At first glance, the idea of waterproofing a swimming pool seems like a very strange one, especially to the ordinary pool owner. As it turns out, it’s essential that the floor and walls of your pool are completely impermeable. If they aren’t, the water from the pool could seep into the ground below, which could lower your pool levels at best, and cause a disaster at worst.
If a bit of pool water is seeping into the ground, it might just seem like a mild annoyance, because you would have to keep refilling your pool. That would raise your power and water bills. But if the ground water destabilises the pool, the walls and ground could collapse, causing a sink hole that could damage property and swimmers as well.
It’s difficult to check and repair pool leaks once you have filled them with chlorinated water, so the best option is to apply your waterproofing before you complete the pool. The base of the pool is called a substrate, and it is usually made from concrete. Apply effective waterproof treatment to this substrate and you will avoid future issues with leakage.
Before you begin, make sure the substrate is completely flat, both on the floors and the walls. Check the surface to see if there are any holes or cracks. There might be small holes that are sometimes described as honeycombing. This happens while the concrete is being poured or pumped, because air bubbles might form during the process.
Clean the honeycomb sections then fill them in using a product like Weberep 331 TX, Weberdry 150 BLC, or Patch Additive and TEC Fast-Set Deep Patch. These products are quick-drying fillers. Keep them moist for 15 minutes to make sure the concrete substrate cures effectively, to eliminate further air bubbles.
These same products can be used to fill out cracks and larger holes. If the holes are really big, chisel them first to make them flat, smooth, and even, then apply the quick-drying filler. Once the substrate levels are all even, use a grinder, sandblaster, shot-blaster, scarifier, or pressure wash to clean the substrate. Ensure that all residue has been removed, because if any debris remains, it will prevent the tile from binding with the substrate, and this can cause later leakage.
If the concrete base has no holes or defects, you can clean it by scrubbing with fresh water. Do one last surface wipe using a sponge dipped in water, then let the surface dry completely before taking the next step. Check the edges and joints of the pool. If the walls are round, check the surface of the curves. For corner joints, check that they have 90-degree edges.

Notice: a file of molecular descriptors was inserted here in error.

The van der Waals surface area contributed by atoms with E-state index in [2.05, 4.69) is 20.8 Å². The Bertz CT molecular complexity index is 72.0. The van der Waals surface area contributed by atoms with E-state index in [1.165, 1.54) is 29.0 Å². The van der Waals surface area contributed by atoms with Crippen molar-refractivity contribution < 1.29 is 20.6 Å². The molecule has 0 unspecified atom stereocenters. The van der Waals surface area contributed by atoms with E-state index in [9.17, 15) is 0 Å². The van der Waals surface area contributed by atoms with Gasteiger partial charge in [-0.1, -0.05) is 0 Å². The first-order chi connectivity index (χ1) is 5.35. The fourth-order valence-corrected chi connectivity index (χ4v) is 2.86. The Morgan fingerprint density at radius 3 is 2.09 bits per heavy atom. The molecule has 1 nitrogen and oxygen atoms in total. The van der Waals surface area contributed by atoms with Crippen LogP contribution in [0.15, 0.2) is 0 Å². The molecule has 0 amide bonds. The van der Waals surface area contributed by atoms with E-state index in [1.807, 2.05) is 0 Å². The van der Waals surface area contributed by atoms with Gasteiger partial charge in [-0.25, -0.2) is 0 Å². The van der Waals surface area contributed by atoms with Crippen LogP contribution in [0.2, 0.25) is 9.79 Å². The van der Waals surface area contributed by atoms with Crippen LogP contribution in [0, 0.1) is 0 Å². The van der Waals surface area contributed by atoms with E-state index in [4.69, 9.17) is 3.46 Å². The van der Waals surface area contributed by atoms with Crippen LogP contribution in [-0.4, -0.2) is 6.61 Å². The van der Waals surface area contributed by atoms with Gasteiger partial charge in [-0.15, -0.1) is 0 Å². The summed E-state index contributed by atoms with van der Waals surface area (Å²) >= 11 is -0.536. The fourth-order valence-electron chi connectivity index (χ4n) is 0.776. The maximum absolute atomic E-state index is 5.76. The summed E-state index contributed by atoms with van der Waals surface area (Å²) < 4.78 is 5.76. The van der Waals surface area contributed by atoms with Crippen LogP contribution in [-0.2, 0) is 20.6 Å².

If these corners appear to be compromised, scoop out a groove of 2 to 3 cm, clean the groove, cure it with water, and fill it with mortar that has anti-shrink properties. This procedure is called flashing, and it ensures that the corners do not become the source of a new leak. These processes should be carried out two or three days before you waterproof the pool. While you’re filling and flashing, use a water spray to cure the substrate. Be sure to cure at least twice a day.
Now it’s time to apply the waterproof layer. Two examples of waterproof membrane are TEC HydraFlex and Weberdry 110FX. Both can be applied using either a trowel, a roller, or a spray system. First, apply one coat. While the first coat is wet, put a fiber mesh on the corners and joints, then wait for it to dry. It takes about an hour to dry completely. You’ll know it’s dry when it acquires a semi-transparent sheen.
Add a second coat, laying it at a 90-degree angle to the first coat. Wait another hour to let it dry before adding a third coat of your preferred waterproof membrane. Now you need to let the waterproof coatings set, which takes about a week. During that week, cure the surface twice a day.
At the end of the week, flood the surface slowly to test for leaks. To help you confirm the water level, fill a dish or trough with water and put it near the pool. You can then compare the water level in the dish with the water level in the pool to see if there’s any difference.
If you can’t tell by looking, measure the water depth in both areas and confirm it every few days. They should both lose some water to the wind, sunlight, and air circulation, but the rate of loss should be consistent. If the pool is losing water faster, then there’s probably a leak and you’ll have to start again.
Once you’re confident that there are no leaks, lay your tile and grout, clean the surface, dry it with a clean, smooth cloth, then wait 24 hours to let it set, then fill and enjoy your new waterproof pool.